And do you plan the sound and animation for these things simultaneously? The sound design is very integral to the mech experience.
KL: Yeah, we're really lucky. Our original sound designer, back in the day, was Sean Neri. He did the initial sound for the first trailer, but since then it got super popular and he got his own job somewhere. We have another sound designer here now, so all the latest trailers you've been watching now is from another guy named Shadi Muklashy, and he's awesome. He's our sound guy, all the music you hear, and all the current UI interface guy, he does it all.
For example, we love Battlefield 3, the sound quality they have in there, which kinda teaches us that everything has a sense of weight and variety. Like, the machine-gun sound is very different in the distance compared to up close. So it's not just about muffling or fading out the volume. The sound actually changes in the distance. It actually gives off a different sound in the distance than when it makes a sound up close.
So for us, when you go into a tunnel, they become very echo-y, and even the footsteps of the mechs, we want to make sure they feel very heavy and machine-like, but at the same time it doesn't give you a headache. Because if you ever think about it, if you were to actually drive in a mech, you might get that groaning metal sound consistently pounding through your ears, and your ears will get very tired of it. So we have to make it sound heavy and very metal-like at the same time, so it's musical and pleasing to the ear, so it doesn't get tiring for the player.
When there's changes in distance between, I mean, with machine-gun fire or moving in and out of echoy spaces, do you use blends between them or do you just switch between the two?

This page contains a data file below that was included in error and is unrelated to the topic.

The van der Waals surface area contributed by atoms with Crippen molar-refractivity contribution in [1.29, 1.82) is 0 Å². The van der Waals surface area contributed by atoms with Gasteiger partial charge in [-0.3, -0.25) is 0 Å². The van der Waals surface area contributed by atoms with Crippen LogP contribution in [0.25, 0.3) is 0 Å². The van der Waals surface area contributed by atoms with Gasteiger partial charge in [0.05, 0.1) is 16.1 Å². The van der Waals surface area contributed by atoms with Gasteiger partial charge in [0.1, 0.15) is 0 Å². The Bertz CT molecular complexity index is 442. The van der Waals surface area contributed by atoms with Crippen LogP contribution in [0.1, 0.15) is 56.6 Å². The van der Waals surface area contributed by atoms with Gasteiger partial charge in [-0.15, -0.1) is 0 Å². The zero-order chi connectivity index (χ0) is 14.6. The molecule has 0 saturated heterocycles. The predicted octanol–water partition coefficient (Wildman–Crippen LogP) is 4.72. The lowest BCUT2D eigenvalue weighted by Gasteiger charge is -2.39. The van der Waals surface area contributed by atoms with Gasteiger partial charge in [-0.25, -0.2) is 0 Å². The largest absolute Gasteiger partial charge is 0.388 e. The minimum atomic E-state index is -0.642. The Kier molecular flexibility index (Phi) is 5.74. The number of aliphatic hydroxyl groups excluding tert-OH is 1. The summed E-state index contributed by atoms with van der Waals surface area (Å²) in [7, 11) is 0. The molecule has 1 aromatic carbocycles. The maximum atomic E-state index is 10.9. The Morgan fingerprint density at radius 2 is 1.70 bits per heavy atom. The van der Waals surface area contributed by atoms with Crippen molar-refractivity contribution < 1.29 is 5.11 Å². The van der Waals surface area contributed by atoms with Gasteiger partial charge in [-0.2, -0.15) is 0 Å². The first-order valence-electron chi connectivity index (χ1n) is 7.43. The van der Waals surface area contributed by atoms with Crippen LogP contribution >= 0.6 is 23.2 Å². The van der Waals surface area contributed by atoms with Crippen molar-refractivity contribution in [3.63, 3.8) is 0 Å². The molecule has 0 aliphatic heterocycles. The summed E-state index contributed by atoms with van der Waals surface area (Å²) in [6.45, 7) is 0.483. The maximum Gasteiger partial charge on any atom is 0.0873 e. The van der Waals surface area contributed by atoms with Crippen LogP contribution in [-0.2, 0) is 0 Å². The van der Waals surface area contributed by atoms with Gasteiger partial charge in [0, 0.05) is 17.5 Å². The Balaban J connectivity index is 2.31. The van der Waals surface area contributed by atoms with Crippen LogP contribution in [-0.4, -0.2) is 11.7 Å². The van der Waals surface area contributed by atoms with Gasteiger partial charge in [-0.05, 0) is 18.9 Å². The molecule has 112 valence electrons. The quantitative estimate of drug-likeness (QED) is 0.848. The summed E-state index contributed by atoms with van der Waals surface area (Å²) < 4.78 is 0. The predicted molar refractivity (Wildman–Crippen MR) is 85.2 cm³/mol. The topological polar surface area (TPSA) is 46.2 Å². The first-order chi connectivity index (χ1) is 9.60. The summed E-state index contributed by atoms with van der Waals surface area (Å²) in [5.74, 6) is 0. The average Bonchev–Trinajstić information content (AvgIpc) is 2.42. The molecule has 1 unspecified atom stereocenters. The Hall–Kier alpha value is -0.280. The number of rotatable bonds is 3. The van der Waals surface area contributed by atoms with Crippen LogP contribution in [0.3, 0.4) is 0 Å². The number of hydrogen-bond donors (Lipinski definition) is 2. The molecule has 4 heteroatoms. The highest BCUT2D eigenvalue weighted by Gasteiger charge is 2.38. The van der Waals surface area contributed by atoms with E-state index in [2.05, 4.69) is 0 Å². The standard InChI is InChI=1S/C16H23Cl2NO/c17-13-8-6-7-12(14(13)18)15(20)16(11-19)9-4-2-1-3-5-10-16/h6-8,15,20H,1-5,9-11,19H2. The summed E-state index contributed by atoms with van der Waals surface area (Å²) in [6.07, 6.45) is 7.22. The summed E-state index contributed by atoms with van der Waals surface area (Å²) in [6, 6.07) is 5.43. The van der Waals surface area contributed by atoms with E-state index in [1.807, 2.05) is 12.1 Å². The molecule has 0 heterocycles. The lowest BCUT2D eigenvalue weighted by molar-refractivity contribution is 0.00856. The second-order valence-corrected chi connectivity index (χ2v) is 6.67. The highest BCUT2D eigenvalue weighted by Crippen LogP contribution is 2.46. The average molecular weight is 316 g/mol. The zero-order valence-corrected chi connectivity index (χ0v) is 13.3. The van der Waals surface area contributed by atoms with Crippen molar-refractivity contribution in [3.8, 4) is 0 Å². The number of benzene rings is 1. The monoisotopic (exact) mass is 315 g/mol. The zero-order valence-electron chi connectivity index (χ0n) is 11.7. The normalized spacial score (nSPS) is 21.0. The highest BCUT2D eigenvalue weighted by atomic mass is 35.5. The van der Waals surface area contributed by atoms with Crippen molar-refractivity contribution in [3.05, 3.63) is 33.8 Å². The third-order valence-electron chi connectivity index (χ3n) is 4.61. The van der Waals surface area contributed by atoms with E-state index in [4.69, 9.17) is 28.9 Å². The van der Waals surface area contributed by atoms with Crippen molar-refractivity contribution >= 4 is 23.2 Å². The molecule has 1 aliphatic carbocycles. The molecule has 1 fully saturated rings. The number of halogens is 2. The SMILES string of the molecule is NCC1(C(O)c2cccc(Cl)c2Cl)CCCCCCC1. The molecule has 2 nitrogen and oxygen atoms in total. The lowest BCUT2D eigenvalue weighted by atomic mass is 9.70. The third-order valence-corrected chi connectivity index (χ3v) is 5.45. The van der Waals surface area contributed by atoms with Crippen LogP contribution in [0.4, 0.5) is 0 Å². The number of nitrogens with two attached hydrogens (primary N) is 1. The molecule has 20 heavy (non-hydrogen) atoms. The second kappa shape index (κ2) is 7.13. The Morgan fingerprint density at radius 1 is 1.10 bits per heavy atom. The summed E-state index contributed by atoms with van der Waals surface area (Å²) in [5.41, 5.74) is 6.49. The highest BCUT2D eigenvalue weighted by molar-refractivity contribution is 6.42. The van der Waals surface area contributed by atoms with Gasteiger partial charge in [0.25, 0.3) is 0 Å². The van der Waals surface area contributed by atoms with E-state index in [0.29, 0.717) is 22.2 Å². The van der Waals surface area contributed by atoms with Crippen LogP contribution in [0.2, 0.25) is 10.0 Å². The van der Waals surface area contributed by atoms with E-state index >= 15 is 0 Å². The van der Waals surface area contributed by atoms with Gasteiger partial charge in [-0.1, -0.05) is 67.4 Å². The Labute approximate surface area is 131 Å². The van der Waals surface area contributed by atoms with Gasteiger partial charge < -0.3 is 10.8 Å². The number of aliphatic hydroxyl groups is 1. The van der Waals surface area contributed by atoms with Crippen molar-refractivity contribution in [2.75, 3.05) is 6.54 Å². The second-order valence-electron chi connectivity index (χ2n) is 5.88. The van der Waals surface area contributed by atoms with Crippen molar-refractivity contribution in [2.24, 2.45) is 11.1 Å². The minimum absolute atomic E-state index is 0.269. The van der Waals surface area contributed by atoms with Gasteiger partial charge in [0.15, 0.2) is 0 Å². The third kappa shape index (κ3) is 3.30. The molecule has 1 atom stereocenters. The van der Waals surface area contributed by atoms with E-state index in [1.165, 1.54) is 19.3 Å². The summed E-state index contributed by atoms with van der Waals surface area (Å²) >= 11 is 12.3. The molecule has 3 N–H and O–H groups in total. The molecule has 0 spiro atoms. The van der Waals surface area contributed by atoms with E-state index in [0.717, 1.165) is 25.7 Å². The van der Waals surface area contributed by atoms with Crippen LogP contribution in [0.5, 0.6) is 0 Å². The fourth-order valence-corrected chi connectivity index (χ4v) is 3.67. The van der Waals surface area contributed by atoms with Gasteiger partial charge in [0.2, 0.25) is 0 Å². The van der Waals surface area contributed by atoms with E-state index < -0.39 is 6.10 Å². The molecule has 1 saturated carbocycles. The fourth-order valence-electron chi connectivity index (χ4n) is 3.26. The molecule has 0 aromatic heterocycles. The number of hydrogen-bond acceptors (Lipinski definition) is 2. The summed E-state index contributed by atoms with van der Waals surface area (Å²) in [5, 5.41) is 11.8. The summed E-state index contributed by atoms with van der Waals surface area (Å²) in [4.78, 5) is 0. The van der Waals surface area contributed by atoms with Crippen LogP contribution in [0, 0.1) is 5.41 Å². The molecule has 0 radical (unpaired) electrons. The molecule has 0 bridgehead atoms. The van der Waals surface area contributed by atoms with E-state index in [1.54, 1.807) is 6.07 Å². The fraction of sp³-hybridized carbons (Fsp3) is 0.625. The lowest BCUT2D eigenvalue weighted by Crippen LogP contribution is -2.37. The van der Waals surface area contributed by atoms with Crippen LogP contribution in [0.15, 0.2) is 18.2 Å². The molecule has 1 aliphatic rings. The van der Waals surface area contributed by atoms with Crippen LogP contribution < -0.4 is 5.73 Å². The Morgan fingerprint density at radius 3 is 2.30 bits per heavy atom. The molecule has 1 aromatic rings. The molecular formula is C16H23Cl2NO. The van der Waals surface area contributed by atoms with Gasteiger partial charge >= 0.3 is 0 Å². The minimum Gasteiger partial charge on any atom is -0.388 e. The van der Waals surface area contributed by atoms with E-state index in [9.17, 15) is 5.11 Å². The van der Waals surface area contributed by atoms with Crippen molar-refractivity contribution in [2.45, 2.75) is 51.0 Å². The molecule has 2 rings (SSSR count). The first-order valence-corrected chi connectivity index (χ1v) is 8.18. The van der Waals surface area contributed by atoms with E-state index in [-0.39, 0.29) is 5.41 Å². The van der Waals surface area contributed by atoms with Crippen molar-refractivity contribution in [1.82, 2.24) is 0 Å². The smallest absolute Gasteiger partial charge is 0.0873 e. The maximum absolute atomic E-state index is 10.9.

KL: For echo and, you know, for normal stuff, there's different ways -- like the volume, and in the Unreal engine you can change it to make it kind of more echo-y. But for, let's say, a distant machine-gun sound compared to a close-up one, we actually create two sounds and we just change it by distance.
Let's go back to the launch of that first trailer, and where you are now.
KL: When we first launched that video, we just sort of released it on YouTube and we emailed a couple of small indie sites to let them know we have a video up. We didn't expect much of anything. We woke up the next day and it was, like, 200,000 views. And I think in a week or two it became 600,000. That was our first video.
And within three days we had 80 percent of the large publishers out there contacting us: EA, Activision, Sony, Square Enix. Basically every company came out wanting to publish the game, and eventually we found that it's awesome to get that sort of support, but we still want the freedom of being an independent team, and the creative control, and the fewest middlemen possible between us and the consumer. We just want to go directly to them without going through, you know, Best Buy. Without going through a publisher.
The best business model for that -- at the same time, like, bringing new content, updating all the time for the consumer... since we're such a small team we're unable to bring out a finished product immediately. With free-to-play we can actually bring to people in small chunks at a time and grow our team slowly and that was kind of confirmed by someone at benchmark capital, who was heading our funding at Riot. At the early stage, he approached us and he pitched us the idea of being free-to-play. We always had plans to make a free-to-play game, but our plan was more like Valve, with Team Fortress. You know, going digital download first and then free-to-play later. But he recommended just going straight to free-to-play and making it our focus so we don't have to keep changing our product. And, yeah, it worked out.